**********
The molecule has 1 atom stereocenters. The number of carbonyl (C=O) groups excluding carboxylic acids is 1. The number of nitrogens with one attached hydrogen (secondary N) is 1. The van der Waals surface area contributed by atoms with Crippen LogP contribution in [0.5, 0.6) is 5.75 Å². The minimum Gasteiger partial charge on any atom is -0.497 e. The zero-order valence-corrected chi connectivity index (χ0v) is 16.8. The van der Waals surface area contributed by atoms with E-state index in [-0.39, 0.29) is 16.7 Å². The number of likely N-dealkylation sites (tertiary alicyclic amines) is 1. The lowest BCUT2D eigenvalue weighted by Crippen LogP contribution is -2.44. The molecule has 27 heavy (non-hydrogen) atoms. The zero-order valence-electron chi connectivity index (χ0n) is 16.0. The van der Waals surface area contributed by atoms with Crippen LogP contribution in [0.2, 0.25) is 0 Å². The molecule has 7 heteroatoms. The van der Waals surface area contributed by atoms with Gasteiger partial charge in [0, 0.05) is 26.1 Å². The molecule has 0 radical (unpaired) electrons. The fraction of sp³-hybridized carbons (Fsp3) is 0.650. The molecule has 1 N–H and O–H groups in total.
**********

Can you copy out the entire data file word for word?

The molecule has 1 atom stereocenters. The number of carbonyl (C=O) groups excluding carboxylic acids is 1. The number of nitrogens with one attached hydrogen (secondary N) is 1. The van der Waals surface area contributed by atoms with Crippen LogP contribution in [0.5, 0.6) is 5.75 Å². The minimum Gasteiger partial charge on any atom is -0.497 e. The zero-order valence-corrected chi connectivity index (χ0v) is 16.8. The van der Waals surface area contributed by atoms with E-state index in [-0.39, 0.29) is 16.7 Å². The number of likely N-dealkylation sites (tertiary alicyclic amines) is 1. The lowest BCUT2D eigenvalue weighted by Crippen LogP contribution is -2.44. The molecule has 27 heavy (non-hydrogen) atoms. The zero-order valence-electron chi connectivity index (χ0n) is 16.0. The van der Waals surface area contributed by atoms with Crippen LogP contribution in [0.2, 0.25) is 0 Å². The molecule has 7 heteroatoms. The van der Waals surface area contributed by atoms with Gasteiger partial charge in [0, 0.05) is 26.1 Å². The molecule has 0 radical (unpaired) electrons. The fraction of sp³-hybridized carbons (Fsp3) is 0.650. The molecule has 1 N–H and O–H groups in total.